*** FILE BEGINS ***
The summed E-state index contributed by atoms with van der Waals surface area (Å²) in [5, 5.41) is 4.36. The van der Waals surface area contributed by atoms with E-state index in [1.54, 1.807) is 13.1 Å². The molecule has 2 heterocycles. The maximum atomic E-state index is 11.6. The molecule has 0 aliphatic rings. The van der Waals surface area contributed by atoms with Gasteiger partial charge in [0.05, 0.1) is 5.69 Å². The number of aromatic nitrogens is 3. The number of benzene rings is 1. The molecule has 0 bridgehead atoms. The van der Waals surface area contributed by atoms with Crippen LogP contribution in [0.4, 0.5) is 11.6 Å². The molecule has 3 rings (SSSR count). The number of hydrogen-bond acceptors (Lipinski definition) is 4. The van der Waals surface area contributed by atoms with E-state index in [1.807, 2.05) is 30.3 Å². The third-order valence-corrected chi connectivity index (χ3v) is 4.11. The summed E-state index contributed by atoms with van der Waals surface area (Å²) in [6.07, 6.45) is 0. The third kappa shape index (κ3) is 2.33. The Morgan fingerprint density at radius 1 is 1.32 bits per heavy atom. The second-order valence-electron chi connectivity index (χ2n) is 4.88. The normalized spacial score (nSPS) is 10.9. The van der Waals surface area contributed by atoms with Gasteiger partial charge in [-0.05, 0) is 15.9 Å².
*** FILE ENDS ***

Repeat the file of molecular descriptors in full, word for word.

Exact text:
The summed E-state index contributed by atoms with van der Waals surface area (Å²) in [5, 5.41) is 4.36. The van der Waals surface area contributed by atoms with E-state index in [1.54, 1.807) is 13.1 Å². The molecule has 2 heterocycles. The maximum atomic E-state index is 11.6. The molecule has 0 aliphatic rings. The van der Waals surface area contributed by atoms with Gasteiger partial charge in [0.05, 0.1) is 5.69 Å². The number of aromatic nitrogens is 3. The number of benzene rings is 1. The molecule has 0 bridgehead atoms. The van der Waals surface area contributed by atoms with Crippen LogP contribution in [0.4, 0.5) is 11.6 Å². The molecule has 3 rings (SSSR count). The number of hydrogen-bond acceptors (Lipinski definition) is 4. The van der Waals surface area contributed by atoms with E-state index in [1.807, 2.05) is 30.3 Å². The third-order valence-corrected chi connectivity index (χ3v) is 4.11. The summed E-state index contributed by atoms with van der Waals surface area (Å²) in [6.07, 6.45) is 0. The third kappa shape index (κ3) is 2.33. The Morgan fingerprint density at radius 1 is 1.32 bits per heavy atom. The second-order valence-electron chi connectivity index (χ2n) is 4.88. The normalized spacial score (nSPS) is 10.9. The van der Waals surface area contributed by atoms with Gasteiger partial charge in [-0.05, 0) is 15.9 Å².